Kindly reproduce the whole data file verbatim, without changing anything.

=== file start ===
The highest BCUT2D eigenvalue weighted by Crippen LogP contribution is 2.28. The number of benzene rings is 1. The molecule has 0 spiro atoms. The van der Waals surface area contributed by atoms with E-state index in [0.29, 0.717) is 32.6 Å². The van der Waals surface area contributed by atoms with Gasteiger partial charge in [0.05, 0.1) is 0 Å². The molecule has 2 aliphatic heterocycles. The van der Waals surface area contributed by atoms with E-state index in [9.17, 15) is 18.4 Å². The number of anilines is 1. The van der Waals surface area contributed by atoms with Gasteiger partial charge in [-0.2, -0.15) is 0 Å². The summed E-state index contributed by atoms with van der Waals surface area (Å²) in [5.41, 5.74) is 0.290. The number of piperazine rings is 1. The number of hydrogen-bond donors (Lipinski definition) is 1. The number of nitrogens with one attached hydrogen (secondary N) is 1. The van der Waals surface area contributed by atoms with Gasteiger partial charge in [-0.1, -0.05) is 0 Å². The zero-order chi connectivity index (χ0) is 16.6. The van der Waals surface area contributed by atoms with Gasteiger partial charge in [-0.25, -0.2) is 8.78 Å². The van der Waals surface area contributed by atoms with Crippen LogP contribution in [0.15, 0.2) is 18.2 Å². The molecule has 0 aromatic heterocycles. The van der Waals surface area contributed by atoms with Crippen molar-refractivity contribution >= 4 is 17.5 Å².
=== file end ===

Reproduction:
The highest BCUT2D eigenvalue weighted by Crippen LogP contribution is 2.28. The number of benzene rings is 1. The molecule has 0 spiro atoms. The van der Waals surface area contributed by atoms with E-state index in [0.29, 0.717) is 32.6 Å². The van der Waals surface area contributed by atoms with Gasteiger partial charge in [0.05, 0.1) is 0 Å². The molecule has 2 aliphatic heterocycles. The van der Waals surface area contributed by atoms with E-state index in [9.17, 15) is 18.4 Å². The number of anilines is 1. The van der Waals surface area contributed by atoms with Gasteiger partial charge in [-0.2, -0.15) is 0 Å². The summed E-state index contributed by atoms with van der Waals surface area (Å²) in [5.41, 5.74) is 0.290. The number of piperazine rings is 1. The number of hydrogen-bond donors (Lipinski definition) is 1. The number of nitrogens with one attached hydrogen (secondary N) is 1. The van der Waals surface area contributed by atoms with Gasteiger partial charge in [-0.1, -0.05) is 0 Å². The zero-order chi connectivity index (χ0) is 16.6. The van der Waals surface area contributed by atoms with Gasteiger partial charge in [-0.25, -0.2) is 8.78 Å². The van der Waals surface area contributed by atoms with Crippen LogP contribution in [0.15, 0.2) is 18.2 Å². The molecule has 0 aromatic heterocycles. The van der Waals surface area contributed by atoms with Crippen molar-refractivity contribution >= 4 is 17.5 Å².